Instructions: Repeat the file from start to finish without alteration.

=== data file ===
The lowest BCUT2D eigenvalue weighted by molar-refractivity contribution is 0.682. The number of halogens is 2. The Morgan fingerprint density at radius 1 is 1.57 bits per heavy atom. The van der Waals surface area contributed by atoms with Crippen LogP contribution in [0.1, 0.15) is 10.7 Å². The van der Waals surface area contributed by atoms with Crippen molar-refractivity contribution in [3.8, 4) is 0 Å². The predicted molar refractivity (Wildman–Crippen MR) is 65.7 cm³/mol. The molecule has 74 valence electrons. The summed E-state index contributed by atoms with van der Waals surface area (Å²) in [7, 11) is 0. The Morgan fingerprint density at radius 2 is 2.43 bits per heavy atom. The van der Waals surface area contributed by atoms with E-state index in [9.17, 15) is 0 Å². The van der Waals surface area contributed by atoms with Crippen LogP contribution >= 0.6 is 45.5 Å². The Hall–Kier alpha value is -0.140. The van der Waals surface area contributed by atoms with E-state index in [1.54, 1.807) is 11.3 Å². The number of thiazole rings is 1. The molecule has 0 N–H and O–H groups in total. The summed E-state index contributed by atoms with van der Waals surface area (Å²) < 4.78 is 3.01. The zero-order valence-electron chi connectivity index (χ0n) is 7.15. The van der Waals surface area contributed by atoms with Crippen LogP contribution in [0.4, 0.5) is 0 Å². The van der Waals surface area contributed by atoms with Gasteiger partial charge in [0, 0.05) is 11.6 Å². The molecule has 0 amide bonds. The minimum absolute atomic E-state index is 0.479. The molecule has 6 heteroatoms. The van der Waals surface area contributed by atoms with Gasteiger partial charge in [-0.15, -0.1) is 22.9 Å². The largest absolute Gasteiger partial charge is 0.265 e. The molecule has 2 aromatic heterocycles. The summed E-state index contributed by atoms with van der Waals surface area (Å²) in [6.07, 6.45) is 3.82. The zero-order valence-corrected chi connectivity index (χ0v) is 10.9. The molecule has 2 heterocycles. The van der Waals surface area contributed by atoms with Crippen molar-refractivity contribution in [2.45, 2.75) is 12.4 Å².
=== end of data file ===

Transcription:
The lowest BCUT2D eigenvalue weighted by molar-refractivity contribution is 0.682. The number of halogens is 2. The Morgan fingerprint density at radius 1 is 1.57 bits per heavy atom. The van der Waals surface area contributed by atoms with Crippen LogP contribution in [0.1, 0.15) is 10.7 Å². The van der Waals surface area contributed by atoms with Crippen molar-refractivity contribution in [3.8, 4) is 0 Å². The predicted molar refractivity (Wildman–Crippen MR) is 65.7 cm³/mol. The molecule has 74 valence electrons. The summed E-state index contributed by atoms with van der Waals surface area (Å²) in [7, 11) is 0. The Morgan fingerprint density at radius 2 is 2.43 bits per heavy atom. The van der Waals surface area contributed by atoms with E-state index in [9.17, 15) is 0 Å². The van der Waals surface area contributed by atoms with Crippen LogP contribution >= 0.6 is 45.5 Å². The Hall–Kier alpha value is -0.140. The van der Waals surface area contributed by atoms with E-state index in [1.54, 1.807) is 11.3 Å². The number of thiazole rings is 1. The molecule has 0 N–H and O–H groups in total. The summed E-state index contributed by atoms with van der Waals surface area (Å²) < 4.78 is 3.01. The zero-order valence-electron chi connectivity index (χ0n) is 7.15. The van der Waals surface area contributed by atoms with Crippen LogP contribution in [0.4, 0.5) is 0 Å². The van der Waals surface area contributed by atoms with Gasteiger partial charge in [0, 0.05) is 11.6 Å². The molecule has 0 amide bonds. The minimum absolute atomic E-state index is 0.479. The molecule has 6 heteroatoms. The van der Waals surface area contributed by atoms with Gasteiger partial charge in [-0.15, -0.1) is 22.9 Å². The largest absolute Gasteiger partial charge is 0.265 e. The molecule has 2 aromatic heterocycles. The summed E-state index contributed by atoms with van der Waals surface area (Å²) in [6.07, 6.45) is 3.82. The zero-order valence-corrected chi connectivity index (χ0v) is 10.9. The molecule has 2 heterocycles. The van der Waals surface area contributed by atoms with Crippen molar-refractivity contribution in [2.45, 2.75) is 12.4 Å².